Movie Times

There’s a big debate going on in “Hollywood” about reducing the wait time between big screen releases and DVD releases of movies. The distance between the two keeps getting shorter and shorter, and some moviemakers are advocating doing away with it altogether. Steven Soderbergh, for example, is a supporter of eliminating the window during which movies can be seen only in theaters.

M. Night Shyamalan, on the other hand, has a big problem with the possibility and is warning that it could mean the end of theaters.

Speaking at the annual ShowEast convention in Orlando, Fla., M. Night Shyamalan… [warned it] will not only destroy the exhibition industry… but it will also diminish the artistic integrity of moviemaking.

"Art is the ability to convey that we are not alone," Shyamalan told the gathering of more than 800 theater operators and suppliers at the convention's closing night dinner. "When I sit down next to you in a movie theater, we get to share each other's point of view. We become part of a collective soul. That's the magic in the movies."

Then he added: "If this thing happens, you know the majority of your theaters are closing. It's going to crush you guys."

…Shyamalan said his speech at ShowEast was intended to address what he believes has been sadly missing from the debate: what he called "the human factor" of the moviegoing experience. Simply put, he said, part of what makes movies an art form is that they are viewed on a big screen with a big audience.
I understand and sympathize with what Shyamalan is saying, and I do think there are certain films that are better on the big screen (although, ironically, I don’t count Shyamalan’s films among them). Films like Lord of the Rings or The Bourne Identity or Star Wars are more fun when you see them the first time in the theater. Or, at least they used to be.

Now, movie-going is routinely an unenjoyable experience, and it’s specifically because of “the human factor” that Shyamalan references, which rarely entails becoming part of a collective soul but instead becoming part of a hideous, throbbing organism that seeks to destroy its own parts through unmitigated rudeness. I’ve had the kind of movie-going experience that Shyamalan describes, but they are too few and far between these days.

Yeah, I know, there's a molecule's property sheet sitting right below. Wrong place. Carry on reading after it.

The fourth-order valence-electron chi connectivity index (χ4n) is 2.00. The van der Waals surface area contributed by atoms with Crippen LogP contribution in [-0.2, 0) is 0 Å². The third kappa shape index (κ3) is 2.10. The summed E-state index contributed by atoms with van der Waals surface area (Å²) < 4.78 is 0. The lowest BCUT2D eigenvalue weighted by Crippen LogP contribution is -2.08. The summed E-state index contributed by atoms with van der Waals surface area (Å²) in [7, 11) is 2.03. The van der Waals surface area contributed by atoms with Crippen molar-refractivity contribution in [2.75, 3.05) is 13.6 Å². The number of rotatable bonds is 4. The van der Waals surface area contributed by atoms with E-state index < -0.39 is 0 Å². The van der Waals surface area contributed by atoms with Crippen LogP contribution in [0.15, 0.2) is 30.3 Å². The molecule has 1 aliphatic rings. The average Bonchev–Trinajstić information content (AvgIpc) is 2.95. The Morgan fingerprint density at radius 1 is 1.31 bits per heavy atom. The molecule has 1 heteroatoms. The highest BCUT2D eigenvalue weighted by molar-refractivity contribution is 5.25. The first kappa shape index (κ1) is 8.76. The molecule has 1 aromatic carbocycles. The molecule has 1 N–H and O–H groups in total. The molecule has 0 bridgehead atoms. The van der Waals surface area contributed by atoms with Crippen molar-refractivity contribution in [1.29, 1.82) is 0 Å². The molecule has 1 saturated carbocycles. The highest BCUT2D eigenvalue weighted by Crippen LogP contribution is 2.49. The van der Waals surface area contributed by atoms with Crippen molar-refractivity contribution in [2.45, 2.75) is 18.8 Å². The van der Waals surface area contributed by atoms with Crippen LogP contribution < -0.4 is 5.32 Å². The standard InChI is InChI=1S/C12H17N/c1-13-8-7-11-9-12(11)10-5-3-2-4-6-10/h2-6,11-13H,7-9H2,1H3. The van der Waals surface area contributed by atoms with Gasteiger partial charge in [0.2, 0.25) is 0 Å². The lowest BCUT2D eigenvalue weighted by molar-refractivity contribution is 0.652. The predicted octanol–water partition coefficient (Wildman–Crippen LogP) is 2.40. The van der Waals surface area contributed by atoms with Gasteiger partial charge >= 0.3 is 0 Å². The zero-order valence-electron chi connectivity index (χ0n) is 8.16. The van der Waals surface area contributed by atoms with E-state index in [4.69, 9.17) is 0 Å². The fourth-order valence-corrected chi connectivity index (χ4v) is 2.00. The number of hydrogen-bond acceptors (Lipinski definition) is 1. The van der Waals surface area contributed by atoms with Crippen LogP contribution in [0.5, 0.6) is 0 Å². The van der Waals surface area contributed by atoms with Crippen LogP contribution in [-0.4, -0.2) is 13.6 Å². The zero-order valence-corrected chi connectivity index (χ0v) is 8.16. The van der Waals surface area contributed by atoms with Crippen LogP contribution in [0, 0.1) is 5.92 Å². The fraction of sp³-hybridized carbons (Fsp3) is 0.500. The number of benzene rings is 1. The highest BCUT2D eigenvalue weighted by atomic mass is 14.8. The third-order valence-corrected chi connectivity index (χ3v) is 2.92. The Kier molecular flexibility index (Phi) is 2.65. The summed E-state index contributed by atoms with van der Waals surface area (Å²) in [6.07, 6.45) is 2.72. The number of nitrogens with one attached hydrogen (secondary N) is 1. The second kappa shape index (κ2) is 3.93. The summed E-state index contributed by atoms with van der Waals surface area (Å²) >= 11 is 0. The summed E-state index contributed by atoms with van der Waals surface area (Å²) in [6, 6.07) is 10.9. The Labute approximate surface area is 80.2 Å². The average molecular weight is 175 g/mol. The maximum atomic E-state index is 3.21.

Years ago, we started choosing which films we would see based on what was playing at the theaters that seemed to have the lowest irritation factor. It wasn’t as much a problem for smaller art films, but if you want to see something even remotely mainstream, or, god forbid, a blockbuster, even waiting until the midnight shows isn’t a guarantee of peace and quiet, since apparently babysitters don’t exist anymore.

And while I feel for filmmakers like Shyamalan, I have no sympathy whatsoever for movie theaters, because it’s their fault. They used to have a thing called ushers, who would make sure people kept quiet, and escort people in and out as needed. Now, ushers no longer exist, so audience members are left to risk getting into it with other patrons by shooshing them themselves, or grind their teeth and try to ignore it, all while sitting in a theater that’s no longer completely dark—because ushers have been replaced by little lights all over the blasted place.

Money concerns, they say. I say, then keep the theater closed during the day. Many of them have done away with matinee pricing except for the very first showing of the day, so unless you want to go to a show at noon, you’ve got to pay full price, anyway. I’d happily switch to having fewer movie times from which to choose if I were guaranteed a pleasant experience when I went. As it is, I hardly ever go to the movies anymore, and when even this movie fiend has been driven home, willing to wait for the DVD, that’s really saying something.

If you want me back in the theater, then bring back ushers. Make the theaters dark again. Quit letting kids into R-rated movies. Prevent theater hopping so I don’t end up with six chattering teens behind me halfway through the film. And stop making me pay to watch ten commercials at a volume that makes me cringe. Otherwise, I’m with Soderbergh.

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